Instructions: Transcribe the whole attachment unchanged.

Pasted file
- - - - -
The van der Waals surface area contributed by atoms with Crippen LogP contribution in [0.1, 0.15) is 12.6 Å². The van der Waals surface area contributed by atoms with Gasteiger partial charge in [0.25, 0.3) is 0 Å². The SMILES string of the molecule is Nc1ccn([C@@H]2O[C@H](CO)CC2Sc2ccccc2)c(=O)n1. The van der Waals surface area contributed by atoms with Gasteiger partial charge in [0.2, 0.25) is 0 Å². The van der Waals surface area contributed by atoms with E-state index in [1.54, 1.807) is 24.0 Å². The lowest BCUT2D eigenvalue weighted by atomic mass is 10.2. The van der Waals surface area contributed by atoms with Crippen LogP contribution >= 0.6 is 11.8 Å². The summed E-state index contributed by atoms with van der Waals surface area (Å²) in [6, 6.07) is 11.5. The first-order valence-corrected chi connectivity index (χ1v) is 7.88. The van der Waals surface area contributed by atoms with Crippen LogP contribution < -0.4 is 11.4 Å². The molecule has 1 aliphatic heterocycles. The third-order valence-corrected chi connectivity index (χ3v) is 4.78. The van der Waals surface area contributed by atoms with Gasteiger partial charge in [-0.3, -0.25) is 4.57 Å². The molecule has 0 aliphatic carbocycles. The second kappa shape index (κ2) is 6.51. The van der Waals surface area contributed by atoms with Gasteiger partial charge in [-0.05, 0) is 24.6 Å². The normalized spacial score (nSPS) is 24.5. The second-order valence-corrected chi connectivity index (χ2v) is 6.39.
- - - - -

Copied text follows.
The van der Waals surface area contributed by atoms with Crippen LogP contribution in [0.1, 0.15) is 12.6 Å². The van der Waals surface area contributed by atoms with Gasteiger partial charge in [0.25, 0.3) is 0 Å². The SMILES string of the molecule is Nc1ccn([C@@H]2O[C@H](CO)CC2Sc2ccccc2)c(=O)n1. The van der Waals surface area contributed by atoms with Gasteiger partial charge in [0.2, 0.25) is 0 Å². The van der Waals surface area contributed by atoms with E-state index in [1.54, 1.807) is 24.0 Å². The lowest BCUT2D eigenvalue weighted by atomic mass is 10.2. The van der Waals surface area contributed by atoms with Crippen LogP contribution >= 0.6 is 11.8 Å². The summed E-state index contributed by atoms with van der Waals surface area (Å²) in [6, 6.07) is 11.5. The first-order valence-corrected chi connectivity index (χ1v) is 7.88. The van der Waals surface area contributed by atoms with Crippen LogP contribution < -0.4 is 11.4 Å². The molecule has 1 aliphatic heterocycles. The third-order valence-corrected chi connectivity index (χ3v) is 4.78. The van der Waals surface area contributed by atoms with Gasteiger partial charge in [-0.3, -0.25) is 4.57 Å². The molecule has 0 aliphatic carbocycles. The second kappa shape index (κ2) is 6.51. The van der Waals surface area contributed by atoms with Gasteiger partial charge in [-0.05, 0) is 24.6 Å². The normalized spacial score (nSPS) is 24.5. The second-order valence-corrected chi connectivity index (χ2v) is 6.39.